With computer and STEM-based skills become ever more essential, high school student Ronil Awalegaonkar is making time to tutor those who need help.
“My program tries to aim at this reconciliation of lack of literacy and tries to help as many people as possible through teaching them about [these] core fundamental subject areas in the future,” said Awalegaonkar, a junior at Latin School of Chicago. “I want to try and make computer science another subject that everyone should know.”
Technology in the Park is an after-school computer-aided design program led by Awalegaonkar that provides young people with technology training. It got its start last August during Taste of Austin and has gained support from U.S. Rep. Danny K. Davis and Austin People’s Action Center.
“We distributed flyers, people come in, and they have offered to help the students,” Awalegaonkar said. “I see a lot of collaboration in the community, and I’m very happy about that.”
Awalegaonkar is also known for creating his “DriveCareful.ly” application, which helps drivers learn safe driving habits and won the 7th Congressional APP Challenge in 2018. The challenge is a nationwide tech competition for middle and high school students.
Operating out of the Columbus Park Refectory, 500 S. Central Ave., the Technology in the Park program offers youth ages 11 through 17 the opportunity to learn through a Google curriculum that consists of basic computer science and goes as far as the student wants.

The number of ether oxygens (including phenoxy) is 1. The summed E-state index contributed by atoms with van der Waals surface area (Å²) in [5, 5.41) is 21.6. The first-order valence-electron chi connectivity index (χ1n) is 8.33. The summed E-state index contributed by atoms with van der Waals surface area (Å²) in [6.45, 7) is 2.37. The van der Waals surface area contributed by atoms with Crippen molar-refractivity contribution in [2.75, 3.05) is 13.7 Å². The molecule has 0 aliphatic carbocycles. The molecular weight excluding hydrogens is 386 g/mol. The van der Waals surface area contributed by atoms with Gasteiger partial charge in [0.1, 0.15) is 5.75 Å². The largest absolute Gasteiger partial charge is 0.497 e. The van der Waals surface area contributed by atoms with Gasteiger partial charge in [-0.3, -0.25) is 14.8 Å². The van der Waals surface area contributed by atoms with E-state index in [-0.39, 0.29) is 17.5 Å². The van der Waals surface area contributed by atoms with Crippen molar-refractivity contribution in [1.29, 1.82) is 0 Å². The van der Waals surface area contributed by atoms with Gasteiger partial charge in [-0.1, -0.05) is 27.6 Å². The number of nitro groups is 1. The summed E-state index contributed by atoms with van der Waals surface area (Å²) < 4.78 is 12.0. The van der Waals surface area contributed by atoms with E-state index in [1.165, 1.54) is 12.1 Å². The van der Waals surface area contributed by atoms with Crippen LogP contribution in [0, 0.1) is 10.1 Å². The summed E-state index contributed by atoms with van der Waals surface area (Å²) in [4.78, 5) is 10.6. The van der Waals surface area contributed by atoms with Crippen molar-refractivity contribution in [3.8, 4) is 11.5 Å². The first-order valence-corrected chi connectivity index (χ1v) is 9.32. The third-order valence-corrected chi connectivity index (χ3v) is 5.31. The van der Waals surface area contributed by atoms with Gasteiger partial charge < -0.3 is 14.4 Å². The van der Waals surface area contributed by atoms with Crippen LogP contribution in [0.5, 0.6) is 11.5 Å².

“We realized that every community basically has a park, and the park district has resources,” said Tumia Romero, Congressman Davis’ deputy chief of staff. “That could be an opportune place for young people and adults to really get an opportunity to learn how the next generation of traits and jobs.”
Romero said other Technology in the Park partners include Accenture, Google, Comcast, Facebook, Illinois Institute of Technology, the University of Illinois at Chicago and State Farm Insurance.
“I hope that we can do this across several schools in several areas,” said Tasha Wilkerson, the workforce development director at Austin People’s Action Center. “It can be replicated in other areas, not only here at Columbus Park but some of the other park districts.”
Ronil plans to study either computation or applied linguistics in college.
As for Technology in the Park, the plan is to continue the six-week cohort classes and encourage anyone who is interested to reach out via email – firstname.lastname@example.org – to attend the next session.